Monday, November 02, 2009

Teach Your Teachers Well

This from the New York Times:
Arne Duncan, the secretary of education, recently called for sweeping changes to the way we select and train teachers. He’s right. If we really want good schools, we need to create a critical mass of great teachers. And if we want smart, passionate people to become these great educators, we have to attract them with excellent programs and train them properly in the substance and practice of teaching.

Our best universities have, paradoxically, typically looked down their noses at education, as if it were intellectually inferior. The result is that the strongest students are often in colleges that have no interest in education, while the most inspiring professors aren’t working with students who want to teach. This means that comparatively weaker students in less intellectually rigorous programs are the ones preparing to become teachers.

So the first step is to get the best colleges to throw themselves into the fray. If education was a good enough topic for Plato, John Dewey and William James, it should be good enough for 21st-century college professors.

These new teacher programs should be selective, requiring a 3.5 undergraduate grade point average and an intensive application process. But they should also be free of charge, and admission should include a stipend for the first three years of teaching in a public school...

To fix our schools, we need teaching programs that are as rich in resources, interesting, high-reaching and thoughtful as the young people we want to attract to the profession. Show me a school where teachers are smart, well-educated, skilled and happy to be there, and I’ll show you a group of children who are getting a good education.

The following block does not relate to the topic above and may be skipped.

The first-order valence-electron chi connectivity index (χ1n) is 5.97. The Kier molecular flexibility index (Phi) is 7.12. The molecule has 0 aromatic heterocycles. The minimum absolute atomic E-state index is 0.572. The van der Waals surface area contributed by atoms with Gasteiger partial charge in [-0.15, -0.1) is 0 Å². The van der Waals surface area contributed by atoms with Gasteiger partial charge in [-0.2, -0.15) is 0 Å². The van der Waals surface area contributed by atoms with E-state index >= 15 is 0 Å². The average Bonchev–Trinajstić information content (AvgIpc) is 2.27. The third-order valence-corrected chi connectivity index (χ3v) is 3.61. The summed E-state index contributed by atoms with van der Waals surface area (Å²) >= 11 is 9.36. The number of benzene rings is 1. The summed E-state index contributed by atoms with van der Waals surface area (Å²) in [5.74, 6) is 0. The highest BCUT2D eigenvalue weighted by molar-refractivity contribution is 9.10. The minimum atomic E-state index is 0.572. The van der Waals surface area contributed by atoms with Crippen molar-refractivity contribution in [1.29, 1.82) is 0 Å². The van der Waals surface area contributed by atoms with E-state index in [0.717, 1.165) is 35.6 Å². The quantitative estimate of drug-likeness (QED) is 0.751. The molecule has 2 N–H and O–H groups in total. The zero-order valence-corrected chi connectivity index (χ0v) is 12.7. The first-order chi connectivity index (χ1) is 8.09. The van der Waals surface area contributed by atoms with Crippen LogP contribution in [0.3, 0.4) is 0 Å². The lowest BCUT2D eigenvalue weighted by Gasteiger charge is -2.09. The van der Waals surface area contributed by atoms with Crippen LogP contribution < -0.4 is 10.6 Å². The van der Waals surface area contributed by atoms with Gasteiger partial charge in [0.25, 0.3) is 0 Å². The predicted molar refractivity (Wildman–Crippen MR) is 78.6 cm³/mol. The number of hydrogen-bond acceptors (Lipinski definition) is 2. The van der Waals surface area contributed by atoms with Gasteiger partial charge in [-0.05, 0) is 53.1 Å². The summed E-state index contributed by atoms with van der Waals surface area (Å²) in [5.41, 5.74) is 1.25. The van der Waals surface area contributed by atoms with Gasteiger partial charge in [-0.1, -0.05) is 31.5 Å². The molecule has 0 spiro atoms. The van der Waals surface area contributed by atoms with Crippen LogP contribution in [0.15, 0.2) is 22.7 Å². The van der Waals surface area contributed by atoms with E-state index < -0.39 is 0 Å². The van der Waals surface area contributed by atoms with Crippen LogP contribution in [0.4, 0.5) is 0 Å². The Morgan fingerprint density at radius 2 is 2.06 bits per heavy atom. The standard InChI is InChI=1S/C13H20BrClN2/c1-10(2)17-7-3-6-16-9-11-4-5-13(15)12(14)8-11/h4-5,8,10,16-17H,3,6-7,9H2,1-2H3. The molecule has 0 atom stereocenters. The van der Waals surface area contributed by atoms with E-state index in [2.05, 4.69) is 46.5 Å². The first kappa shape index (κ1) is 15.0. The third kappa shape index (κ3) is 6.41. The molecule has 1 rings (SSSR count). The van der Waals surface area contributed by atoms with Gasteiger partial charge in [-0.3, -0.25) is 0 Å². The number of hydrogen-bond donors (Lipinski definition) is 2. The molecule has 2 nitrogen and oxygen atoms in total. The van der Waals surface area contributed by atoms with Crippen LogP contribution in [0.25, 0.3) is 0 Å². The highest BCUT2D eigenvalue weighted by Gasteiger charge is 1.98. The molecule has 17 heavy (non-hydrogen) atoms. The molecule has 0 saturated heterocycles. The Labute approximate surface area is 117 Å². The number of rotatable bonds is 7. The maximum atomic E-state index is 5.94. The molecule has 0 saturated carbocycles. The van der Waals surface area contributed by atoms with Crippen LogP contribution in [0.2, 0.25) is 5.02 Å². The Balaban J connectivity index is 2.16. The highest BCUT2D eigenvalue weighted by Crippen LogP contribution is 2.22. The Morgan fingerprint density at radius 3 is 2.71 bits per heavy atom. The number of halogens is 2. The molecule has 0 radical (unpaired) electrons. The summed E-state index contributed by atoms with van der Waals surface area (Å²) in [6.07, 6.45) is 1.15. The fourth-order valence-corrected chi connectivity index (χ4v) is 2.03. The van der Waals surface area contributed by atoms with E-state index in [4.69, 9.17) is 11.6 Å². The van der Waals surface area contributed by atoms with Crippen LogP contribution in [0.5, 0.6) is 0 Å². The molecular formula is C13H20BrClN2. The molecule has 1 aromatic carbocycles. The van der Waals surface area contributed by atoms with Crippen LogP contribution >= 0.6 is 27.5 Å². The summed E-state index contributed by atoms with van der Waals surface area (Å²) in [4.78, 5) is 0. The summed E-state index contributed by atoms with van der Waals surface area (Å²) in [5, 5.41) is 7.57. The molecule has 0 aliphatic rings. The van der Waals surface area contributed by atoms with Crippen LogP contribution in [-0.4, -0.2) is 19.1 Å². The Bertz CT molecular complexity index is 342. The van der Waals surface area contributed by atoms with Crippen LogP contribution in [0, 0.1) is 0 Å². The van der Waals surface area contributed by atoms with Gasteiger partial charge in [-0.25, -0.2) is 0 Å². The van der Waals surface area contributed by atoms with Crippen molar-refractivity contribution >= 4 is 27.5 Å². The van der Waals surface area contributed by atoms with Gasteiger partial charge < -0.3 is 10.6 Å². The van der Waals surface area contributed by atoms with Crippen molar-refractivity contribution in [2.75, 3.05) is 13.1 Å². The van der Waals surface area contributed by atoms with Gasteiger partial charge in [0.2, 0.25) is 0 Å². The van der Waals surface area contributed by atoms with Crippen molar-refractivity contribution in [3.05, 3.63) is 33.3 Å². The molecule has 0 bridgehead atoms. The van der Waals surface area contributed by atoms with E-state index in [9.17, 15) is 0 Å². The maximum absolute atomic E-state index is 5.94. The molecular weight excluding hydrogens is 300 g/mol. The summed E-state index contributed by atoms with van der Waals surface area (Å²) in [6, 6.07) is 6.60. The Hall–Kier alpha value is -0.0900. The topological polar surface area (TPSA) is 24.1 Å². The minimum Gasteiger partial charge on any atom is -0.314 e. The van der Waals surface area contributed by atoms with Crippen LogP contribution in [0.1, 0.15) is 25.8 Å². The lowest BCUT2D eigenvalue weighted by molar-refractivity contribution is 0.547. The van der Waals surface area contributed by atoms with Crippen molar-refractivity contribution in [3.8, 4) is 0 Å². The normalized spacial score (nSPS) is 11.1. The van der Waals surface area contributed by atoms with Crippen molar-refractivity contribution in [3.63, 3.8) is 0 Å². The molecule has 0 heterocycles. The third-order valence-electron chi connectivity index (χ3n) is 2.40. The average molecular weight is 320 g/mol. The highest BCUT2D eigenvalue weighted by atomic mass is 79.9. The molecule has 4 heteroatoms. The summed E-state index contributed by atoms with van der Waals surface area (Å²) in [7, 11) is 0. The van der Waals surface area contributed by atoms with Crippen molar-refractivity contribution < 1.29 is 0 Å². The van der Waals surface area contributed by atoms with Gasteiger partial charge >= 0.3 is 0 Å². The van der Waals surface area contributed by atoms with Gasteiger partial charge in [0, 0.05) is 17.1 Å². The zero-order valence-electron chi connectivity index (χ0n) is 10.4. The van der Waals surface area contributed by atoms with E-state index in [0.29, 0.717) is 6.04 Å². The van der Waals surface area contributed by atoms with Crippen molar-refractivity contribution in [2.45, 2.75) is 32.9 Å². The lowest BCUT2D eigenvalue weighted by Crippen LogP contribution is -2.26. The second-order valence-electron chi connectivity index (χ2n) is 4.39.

Anonymous said...

I think we need to start by acknowledging gender-bias.

Good teachers and (former principals turned education professors) should know that there are other educators besides Dewey, Plato, William James. In a heavily feminized profession, it is unsettling to see not a female educator listed in this post.

Richard Day said...

Your quarrel is with the author of the Times piece but you raise a couple of interesting questions.

Early on, I think Jane Addams might make the list but I'm having trouble coming up with more. Who did you have in mind?

"Feminized?" Hummm. That infers a profession substantially controlled by women - and that was simply not the case in those more repressive times.

It's certainly true that after the civil war, teaching came to be seen as "women's work." But as good as that was in many ways, it had a substantial downside. I'm not sure "feminized" is exactly right.

Anonymous said...

Maria Montessori is just one well-known educator...I'm sure Karen Tice and Beth Goldtein could help you all add to the list..